RBI Passes on More Rate Cuts to Borrowers

Posted On Tuesday, Dec 01, 2015


RBI held its Monetary Policy Review meeting today, and as expected it left key interest rates unchanged and also maintained its “accommodative” stance; although, it comes with a bit of caution. An “accommodative” stance is where a central bank tries to stimulate economic growth by lowering key interest rates, making money less expensive to borrow.

In his speech RBI Governor Mr. Raghuram Rajan said the potential inflationary impact of the 7th Pay Commission would be viewed by RBI with caution, as also on the need to be vigilant towards the price rise in some food products going forward.

The RBI has still maintained its inflation target of around the 5.0% mark in March 2017. If you would recollect, the RBI’s inflation target now is 5.0% by Jan-Mar 2017. Given the factors laid above and the impact of increase in service tax in the next budget, it would be a great challenge to meet the 5.0% target.

We thus hold our view that the next rate cut (25 bps) would be possible only post the Budget. With the RBI highlighting the impact of Pay Commission on the fiscal numbers, it would want to wait and see the markets’ response to the Government’s ability to meet the 3.5% Fiscal Deficit target. If the market senses that the Budget numbers are credible and the Government has resources to meet the 3.5% target, it would improve investor confidence and the RBI will be able to utilize the limited space available to cut rates to 6.5%. Any reduction in interest rates post that would depend on the RBI achieving the 5.0% inflation target.

Transmission of rates by banks
More than the quantum of rate cuts the RBI should now focus all its energy on improving the transmission. The RBI has cut rates by 125 bps since January but total lending rate cuts by banks have been less than 60 bps. For the economy to benefit from the low inflation and monetary accommodation; lending rates have to fall more, and quickly.

Even in the bond markets, post the fall seen in 2014 in anticipation of rate cuts; the bond yields haven’t fallen by much as supply outstrips demand.

In an accommodative cycle, the liquidity situation has to be remain plentiful for the banks’ cost of funds to fall and which banks can pass on to the borrowers. Data that we maintain shows us that Core Liquidity (liquidity directly managed by the RBI) which was surplus to the tune of INR 800 bln in August 2015 has turned into a deficit of INR 250 bln in November. The RBI needs to ensure that Core Liquidity swings back into surplus so as to ensure that banks can pass on the benefit of lower cost of funds by cutting lending rates. As foreign inflows have dried up the RBI will have to resort to buying Government bonds to infuse durable (long term) liquidity.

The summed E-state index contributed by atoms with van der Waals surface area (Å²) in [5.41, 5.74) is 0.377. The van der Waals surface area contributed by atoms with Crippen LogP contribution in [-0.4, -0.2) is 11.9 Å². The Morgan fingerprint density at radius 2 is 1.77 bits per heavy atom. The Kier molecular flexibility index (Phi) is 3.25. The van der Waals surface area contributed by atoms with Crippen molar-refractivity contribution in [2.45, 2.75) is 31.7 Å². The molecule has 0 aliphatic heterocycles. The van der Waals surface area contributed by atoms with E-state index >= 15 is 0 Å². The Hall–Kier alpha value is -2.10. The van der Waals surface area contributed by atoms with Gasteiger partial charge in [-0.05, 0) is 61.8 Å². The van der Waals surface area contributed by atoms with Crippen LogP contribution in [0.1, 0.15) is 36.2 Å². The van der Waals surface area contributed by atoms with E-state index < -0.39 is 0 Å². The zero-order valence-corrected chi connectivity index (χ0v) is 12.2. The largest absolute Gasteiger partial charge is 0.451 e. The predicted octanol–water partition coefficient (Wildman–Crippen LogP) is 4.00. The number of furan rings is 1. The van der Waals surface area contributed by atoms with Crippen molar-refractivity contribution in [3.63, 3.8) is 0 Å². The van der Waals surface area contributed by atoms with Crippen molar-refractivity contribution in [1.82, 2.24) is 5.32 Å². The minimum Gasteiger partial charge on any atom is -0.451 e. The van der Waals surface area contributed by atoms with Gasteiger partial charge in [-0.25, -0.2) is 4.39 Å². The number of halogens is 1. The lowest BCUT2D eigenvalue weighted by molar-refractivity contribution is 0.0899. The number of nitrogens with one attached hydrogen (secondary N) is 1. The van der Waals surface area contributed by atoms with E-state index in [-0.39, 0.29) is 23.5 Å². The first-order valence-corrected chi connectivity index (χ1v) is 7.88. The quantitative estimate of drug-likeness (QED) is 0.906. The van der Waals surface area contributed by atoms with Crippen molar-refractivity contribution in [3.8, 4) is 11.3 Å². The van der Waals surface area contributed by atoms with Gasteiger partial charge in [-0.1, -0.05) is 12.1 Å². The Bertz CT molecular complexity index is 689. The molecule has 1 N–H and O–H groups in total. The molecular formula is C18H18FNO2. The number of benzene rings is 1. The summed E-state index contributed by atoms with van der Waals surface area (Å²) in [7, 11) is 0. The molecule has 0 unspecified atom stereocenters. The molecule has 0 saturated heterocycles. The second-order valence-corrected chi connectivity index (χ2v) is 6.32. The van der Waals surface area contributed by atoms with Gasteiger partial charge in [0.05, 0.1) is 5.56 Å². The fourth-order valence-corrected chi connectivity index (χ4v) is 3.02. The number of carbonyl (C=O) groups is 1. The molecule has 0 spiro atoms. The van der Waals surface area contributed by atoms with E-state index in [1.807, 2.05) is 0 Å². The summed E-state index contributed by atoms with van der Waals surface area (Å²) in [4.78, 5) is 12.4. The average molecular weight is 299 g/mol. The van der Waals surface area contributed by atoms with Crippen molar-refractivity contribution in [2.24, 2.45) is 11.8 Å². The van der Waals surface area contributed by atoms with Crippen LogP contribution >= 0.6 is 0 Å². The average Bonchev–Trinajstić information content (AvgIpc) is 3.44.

Takeaways for you
RBI has promised to come up with a new methodology for banks to determine the base rate for loans based on the marginal cost of funds. Once this is implemented, all banks would move to the new system and this would help in better transmission of policy rates into lending rates. Then borrowers can look forward to lower EMIs on their loans. Also the Government is examining linking small savings interest rates to market interest rates, which will again lead to better transmission of rates to end users.

Disclaimer, Statutory Details & Risk Factors:

The views expressed here in this article / video are for general information and reading purpose only and do not constitute any guidelines and recommendations on any course of action to be followed by the reader. Quantum AMC / Quantum Mutual Fund is not guaranteeing / offering / communicating any indicative yield on investments made in the scheme(s). The views are not meant to serve as a professional guide / investment advice / intended to be an offer or solicitation for the purchase or sale of any financial product or instrument or mutual fund units for the reader. The article has been prepared on the basis of publicly available information, internally developed data and other sources believed to be reliable. Whilst no action has been solicited based upon the information provided herein, due care has been taken to ensure that the facts are accurate and views given are fair and reasonable as on date. Readers of this article should rely on information/data arising out of their own investigations and advised to seek independent professional advice and arrive at an informed decision before making any investments. Please visit – www.quantumamc.com/disclaimer to read scheme specific risk factors.

Above article is authored by Quantum.

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